5.1 The range of visual resources
Cartographers can apply these resources to points, lines, and areas in a variety of ways.
Each of these resources can be used individually to draw attention to map features, or they may be used in combination. Sometimes cartographers deploy several of these resources simultaneously to stress particularly important information or to improve its legibility.
5.2 Strategies of symbolization
Ratio data is information that, like interval data, can be arranged along a scale but, in addition, the scale begins at a non-arbitrary zero point. At the zero point, no features are present. The operations of multiplication and division can be employed with ratio data to consider proportions and magnitudes. Elevation above sea level, precipitation, and population are all examples of ratio data.
5.3 Typography and lettering
Concise, carefully formulated captions and annotations make a tremendous difference to a map. Compare:
Bertin's semiotic resources apply to text just as they do to points,
lines, and areas. However, with respect to text, some of these resources
are given special names. Font refers to the shape and pattern of letters.
Hundreds of fonts have been created since the invention of the printing
press and are available using automated systems. Fonts are often grouped
into several broad categories. A distinction is made between
fonts, as well as between Roman and Italic fonts. The weight
of text is classified as , ,
fonts can be scanned more rapidly by most readers, although less information
seems to be retained than would be the case if the same text was displayed
font. Italic fonts are used for the titles of books and journals and for
some proper names. Since it was impossible to print italic characters with
was used to indicate the placement of italic characters. It is no longer
necessary to employ this convention with automated systems capable of printing
italic characters. Traditionally the size of lettering was measured in
picas or point size. Increasingly, automated systems measure size using
conventional units such as inches and millimeters. The horizontal and vertical
distances between lettering are traditionally referred to as leading
, but increasingly today as inter-character and inter-line spacing.
Although automated systems offer a wealth of fonts and sizes, good practice
dictates that these resources be used sparingly. Too many fonts (and sizes)
can potentially confuse the reader. Traditionally, typographers try to
use no more than four fonts or font sizes on a given page of print. Apply
the same principle to your maps. Use different fonts and sizes only when
you have a compelling reason to do so.
Lettering is also distinguished by case: UPPER CASE, lower case, and Mixed Case.
If you consider professionally produced maps, you find that font, size, and case are used very carefully to encode text. In effect, the text is used to group information into useful categories that reflect the theme of the map.
Special attention must be paid to the orientation of text with respect to the features being labeled. In this respect, text can be used as an important cue to different map features.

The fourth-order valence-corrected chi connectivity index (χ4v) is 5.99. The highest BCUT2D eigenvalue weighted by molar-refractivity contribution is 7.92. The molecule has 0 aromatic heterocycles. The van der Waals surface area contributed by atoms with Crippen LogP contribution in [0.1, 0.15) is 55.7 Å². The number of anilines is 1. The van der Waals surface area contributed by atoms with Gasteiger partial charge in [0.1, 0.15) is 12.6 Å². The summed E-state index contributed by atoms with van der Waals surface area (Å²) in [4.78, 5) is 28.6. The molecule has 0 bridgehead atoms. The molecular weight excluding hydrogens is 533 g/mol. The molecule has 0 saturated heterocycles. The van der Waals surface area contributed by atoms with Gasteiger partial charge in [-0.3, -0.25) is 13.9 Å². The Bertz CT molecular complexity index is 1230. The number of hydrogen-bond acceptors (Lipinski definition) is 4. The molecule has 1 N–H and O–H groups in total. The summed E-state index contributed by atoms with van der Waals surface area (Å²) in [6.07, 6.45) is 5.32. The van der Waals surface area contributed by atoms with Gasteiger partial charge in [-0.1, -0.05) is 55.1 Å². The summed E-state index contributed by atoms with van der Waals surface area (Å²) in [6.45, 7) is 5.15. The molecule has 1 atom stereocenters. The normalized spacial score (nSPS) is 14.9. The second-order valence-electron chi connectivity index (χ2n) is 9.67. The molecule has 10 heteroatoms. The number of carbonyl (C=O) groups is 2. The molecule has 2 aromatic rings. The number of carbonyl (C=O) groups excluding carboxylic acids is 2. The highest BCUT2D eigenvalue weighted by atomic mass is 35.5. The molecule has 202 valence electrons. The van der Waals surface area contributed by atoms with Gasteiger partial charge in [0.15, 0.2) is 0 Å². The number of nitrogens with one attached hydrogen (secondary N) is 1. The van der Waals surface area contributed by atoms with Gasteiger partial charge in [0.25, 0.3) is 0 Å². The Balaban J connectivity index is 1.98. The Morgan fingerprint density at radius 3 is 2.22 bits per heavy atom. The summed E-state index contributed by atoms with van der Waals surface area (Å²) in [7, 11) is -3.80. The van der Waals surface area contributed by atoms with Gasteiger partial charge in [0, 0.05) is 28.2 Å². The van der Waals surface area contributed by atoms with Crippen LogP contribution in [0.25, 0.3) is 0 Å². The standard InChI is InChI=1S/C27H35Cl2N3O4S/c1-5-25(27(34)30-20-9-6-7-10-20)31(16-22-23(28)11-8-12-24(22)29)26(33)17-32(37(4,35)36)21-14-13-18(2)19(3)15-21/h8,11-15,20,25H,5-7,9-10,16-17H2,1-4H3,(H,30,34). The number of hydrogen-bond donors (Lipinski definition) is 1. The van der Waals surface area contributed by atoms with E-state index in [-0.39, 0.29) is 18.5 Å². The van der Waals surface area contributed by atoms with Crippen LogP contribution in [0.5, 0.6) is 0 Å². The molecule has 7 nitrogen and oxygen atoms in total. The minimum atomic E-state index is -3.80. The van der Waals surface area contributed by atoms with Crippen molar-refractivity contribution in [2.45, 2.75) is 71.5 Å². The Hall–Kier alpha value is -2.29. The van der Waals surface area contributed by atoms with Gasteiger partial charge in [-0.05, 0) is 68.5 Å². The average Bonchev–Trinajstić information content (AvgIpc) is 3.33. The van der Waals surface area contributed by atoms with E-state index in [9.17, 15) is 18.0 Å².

The arrangement of letters can also be used to convey quite subtle distinctions. For example, in the following map, lettering pertinent the map theme is aligned with the map frame whereas lettering that describes the background features is aligned with the graticule.
Quite apart from labeling features, text is used for convey other information about the map--sources, date, methods of compilation, projection, and cartographer. This ancillary information is usually placed in a subordinate position within the frame of the map. However, the readability of your map will be improved if you position this text in relation to the major map elements. That is, your map can be composed with implicit margins and tabs that can be used as a means of alignment for subsidiary text.
The key to resolving foreground-background relationships is to use color, value, and patterning to "raise" some map features into the foreground. In some respects this is like using color, value, and patterning to produce a sort of three-dimensional effect in which certain key features appear to rise off the map's two-dimensional surface. In fact, these resources can be used to create a sort of three-dimensional visual hierarchy.
This idea can be put to practical use in a wide range of situations where the reader would otherwise have difficulty sorting out information displayed on a map.
Understanding the dynamics of foreground-background relationships can also help resolve certain ambiguities that sometimes arise in mapmaking. Consider the following example:
Depending the map and mapping system you employ, any of the options might be used either singly or in combination.
5.5 Highlighting the theme
Bertin, Jacque. 1983. Semiology of Graphics: Diagrams, Networks, Maps. Translated by W.J. Berg. Madison: University of Wisconsin Press.
Board, C. and Taylor, R.M. 1985. Perception and maps: Human factors in map design and interpretation. Transactions of the Institute of British Geographers New Series 2: 19-36.
Cleveland, William S. and McGill, Robert. 1985. Graphical perception
and graphical methods for analyzing scientific data. Science 229:
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